Stop Waiting For Permission To Be You

Jennifer Lyn Bartlett
3 min readDec 29, 2020


Recently, my partner caught me off guard when he asked:

“Do you still have the same drive for music?”

I suddenly felt the lump in my throat and while I couldn’t recall exactly what I responded with, I know no matter what I said wasn’t exactly how I felt. The question was simple but I knew deep down that my answer was much more complex.

Photo by author

I spent the majority of my life fantasizing about the large tour bus, running around beautiful stages with even more ornate productions. These larger-than-life visions started somewhere around 5 and never did I notice the dreams truly start to dissipate until this year. Until the pandemic.

But did the dream dissipate or is it just changing into something that I cannot foresee?

Is it pandemic burnout or self-doubt?

We put so much pressure on ourselves when we get locked into comparison.

I compare my ability, my talents, my breadth of knowledge and my appearance. I then assume the drive, motivation and discipline of that person and compare myself to what I simply imagine another’s to be. Because competition has always turned me off, the slight chance of it pushes me deep into a tarry pit of insecurity and that shit is too sticky to climb out without assistance. I’ve spent too many days wallowing there; doing too much thinking and not enough doing.

Why is it that even when we know the way out of a hard place, we still look for alternative routes knowing that those paths will likely put us back where we started?

Standards — the arbitrary goalposts and benchmarks we set for ourselves can sometimes motivate us but other times, they can easily frighten and freeze us or completely cripple us.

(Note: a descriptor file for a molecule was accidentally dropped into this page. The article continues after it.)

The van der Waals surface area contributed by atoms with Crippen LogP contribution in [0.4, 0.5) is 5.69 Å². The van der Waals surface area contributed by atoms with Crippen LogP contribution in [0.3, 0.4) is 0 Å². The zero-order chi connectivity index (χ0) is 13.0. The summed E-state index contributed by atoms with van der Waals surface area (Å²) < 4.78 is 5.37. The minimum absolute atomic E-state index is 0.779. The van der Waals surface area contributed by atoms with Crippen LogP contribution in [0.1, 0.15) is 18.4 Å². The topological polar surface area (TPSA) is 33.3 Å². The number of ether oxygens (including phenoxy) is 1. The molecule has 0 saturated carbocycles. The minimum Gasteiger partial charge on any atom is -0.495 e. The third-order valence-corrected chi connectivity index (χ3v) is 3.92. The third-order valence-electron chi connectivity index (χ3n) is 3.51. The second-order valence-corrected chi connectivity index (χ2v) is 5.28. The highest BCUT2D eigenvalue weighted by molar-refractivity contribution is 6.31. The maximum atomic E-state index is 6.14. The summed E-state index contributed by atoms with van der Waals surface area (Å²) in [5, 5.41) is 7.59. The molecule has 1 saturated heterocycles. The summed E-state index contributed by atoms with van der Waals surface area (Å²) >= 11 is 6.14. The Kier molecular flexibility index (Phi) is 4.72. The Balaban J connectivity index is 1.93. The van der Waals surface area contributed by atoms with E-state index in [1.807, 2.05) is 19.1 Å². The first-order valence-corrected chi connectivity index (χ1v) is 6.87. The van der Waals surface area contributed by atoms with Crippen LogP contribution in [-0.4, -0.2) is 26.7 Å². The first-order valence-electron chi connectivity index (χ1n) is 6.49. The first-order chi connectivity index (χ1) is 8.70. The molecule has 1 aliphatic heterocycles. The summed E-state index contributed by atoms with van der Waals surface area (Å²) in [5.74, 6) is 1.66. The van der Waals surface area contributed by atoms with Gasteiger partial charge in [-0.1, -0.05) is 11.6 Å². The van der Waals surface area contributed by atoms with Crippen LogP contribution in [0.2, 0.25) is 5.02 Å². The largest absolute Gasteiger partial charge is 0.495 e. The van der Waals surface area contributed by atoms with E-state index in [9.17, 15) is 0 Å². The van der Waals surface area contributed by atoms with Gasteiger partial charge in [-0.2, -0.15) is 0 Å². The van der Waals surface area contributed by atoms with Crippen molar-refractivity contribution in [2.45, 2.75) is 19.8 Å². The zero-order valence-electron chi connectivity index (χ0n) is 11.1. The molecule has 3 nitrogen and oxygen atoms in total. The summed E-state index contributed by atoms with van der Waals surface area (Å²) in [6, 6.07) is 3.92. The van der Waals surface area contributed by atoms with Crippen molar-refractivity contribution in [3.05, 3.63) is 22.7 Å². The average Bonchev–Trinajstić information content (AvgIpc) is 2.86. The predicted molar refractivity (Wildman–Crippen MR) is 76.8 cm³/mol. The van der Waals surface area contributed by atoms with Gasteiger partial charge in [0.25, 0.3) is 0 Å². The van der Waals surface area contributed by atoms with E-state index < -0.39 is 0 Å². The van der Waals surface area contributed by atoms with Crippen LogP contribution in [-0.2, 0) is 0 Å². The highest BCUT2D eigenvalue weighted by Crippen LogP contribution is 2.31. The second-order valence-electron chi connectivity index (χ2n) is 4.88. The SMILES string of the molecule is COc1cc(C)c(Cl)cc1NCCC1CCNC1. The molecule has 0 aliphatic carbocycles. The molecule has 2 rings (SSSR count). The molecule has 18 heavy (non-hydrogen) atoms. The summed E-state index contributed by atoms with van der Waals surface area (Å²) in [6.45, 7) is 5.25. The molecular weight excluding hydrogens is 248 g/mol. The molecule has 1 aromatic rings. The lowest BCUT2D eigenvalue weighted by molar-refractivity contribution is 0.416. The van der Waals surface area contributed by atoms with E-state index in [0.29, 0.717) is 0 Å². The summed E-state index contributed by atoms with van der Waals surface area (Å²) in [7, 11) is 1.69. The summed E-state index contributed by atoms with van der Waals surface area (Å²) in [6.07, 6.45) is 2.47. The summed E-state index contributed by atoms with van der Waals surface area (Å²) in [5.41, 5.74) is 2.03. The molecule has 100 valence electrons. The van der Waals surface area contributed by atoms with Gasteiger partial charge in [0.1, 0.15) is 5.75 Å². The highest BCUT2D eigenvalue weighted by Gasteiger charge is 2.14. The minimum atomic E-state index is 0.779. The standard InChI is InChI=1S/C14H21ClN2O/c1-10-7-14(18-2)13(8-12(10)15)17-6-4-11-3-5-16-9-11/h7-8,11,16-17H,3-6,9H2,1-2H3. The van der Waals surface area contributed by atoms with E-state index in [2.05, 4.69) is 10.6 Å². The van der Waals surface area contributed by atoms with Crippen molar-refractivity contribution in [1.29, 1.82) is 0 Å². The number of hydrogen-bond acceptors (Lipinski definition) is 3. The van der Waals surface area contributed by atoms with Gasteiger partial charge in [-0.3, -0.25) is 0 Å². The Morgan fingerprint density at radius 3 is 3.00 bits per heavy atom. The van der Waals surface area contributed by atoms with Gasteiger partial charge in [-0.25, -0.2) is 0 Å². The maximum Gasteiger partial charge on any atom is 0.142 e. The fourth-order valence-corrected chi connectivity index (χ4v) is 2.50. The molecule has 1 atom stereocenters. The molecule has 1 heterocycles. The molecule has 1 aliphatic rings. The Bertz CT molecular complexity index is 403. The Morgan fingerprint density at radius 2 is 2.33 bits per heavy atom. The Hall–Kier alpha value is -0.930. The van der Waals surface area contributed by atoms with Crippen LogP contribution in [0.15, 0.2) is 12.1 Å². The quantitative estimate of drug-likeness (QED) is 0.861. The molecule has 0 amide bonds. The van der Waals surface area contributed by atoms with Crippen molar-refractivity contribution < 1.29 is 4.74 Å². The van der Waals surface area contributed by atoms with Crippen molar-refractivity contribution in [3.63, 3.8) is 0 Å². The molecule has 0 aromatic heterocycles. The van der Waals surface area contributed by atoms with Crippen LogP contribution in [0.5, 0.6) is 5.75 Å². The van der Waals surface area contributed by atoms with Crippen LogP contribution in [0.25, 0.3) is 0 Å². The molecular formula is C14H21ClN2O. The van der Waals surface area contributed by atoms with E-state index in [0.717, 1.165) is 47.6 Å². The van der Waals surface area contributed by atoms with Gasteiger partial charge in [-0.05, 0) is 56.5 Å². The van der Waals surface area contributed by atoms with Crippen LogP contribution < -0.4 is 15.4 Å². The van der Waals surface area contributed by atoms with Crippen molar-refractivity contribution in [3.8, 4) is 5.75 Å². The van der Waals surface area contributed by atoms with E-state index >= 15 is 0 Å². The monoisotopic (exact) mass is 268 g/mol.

I want so badly to be the motivated one but the reality is that it’s a tough mind frame for me to maintain so I have to take a different approach.

If I can’t see myself as an equal peer to those I hold in such high regard, I have to stop viewing us side by side. In doing so, I will always see the other floating 20 yards above me with no way to ever reach their heights while I’m dragging below with two cement blocks as shoes.

Instead, I have to see the other swimming in an entirely different ocean- one that has a completely different ecology and hierarchy. Knowing that person has evolved according to their surroundings. They’ve adapted to survive their own circumstances and suitably, I have and will need to continue to do so in my own way in my own ocean.

We are not each other’s competition; we are individuals who reflect our unique surroundings, upbringings, conditioning, teachings, thoughts and feelings. Because of that, we all have unique gifts to offer. One person’s talents and abilities do not negate our own.

Let me repeat: one person’s talents and abilities do not negate our own.

We have to stop looking at what we lack and focus more intuitively on the strengths that we have and cultivate them.

We have to stop waiting for permission to share our strengths, our talents our hardships and our triumphs.

We must stop apologizing for our gifts.

We must tell perfectionism to fuck off.

We must stop critiquing ourselves and our work to death.

We must stop waiting for permission to try, to fail, to dust ourselves off and try again.

If not for us, for those who are rooting for you. Those who need you to keep trying.

Lokella at Pyramid Scheme, Feb 2020. Photo by Joe Hirschmugl, Nenonen Photo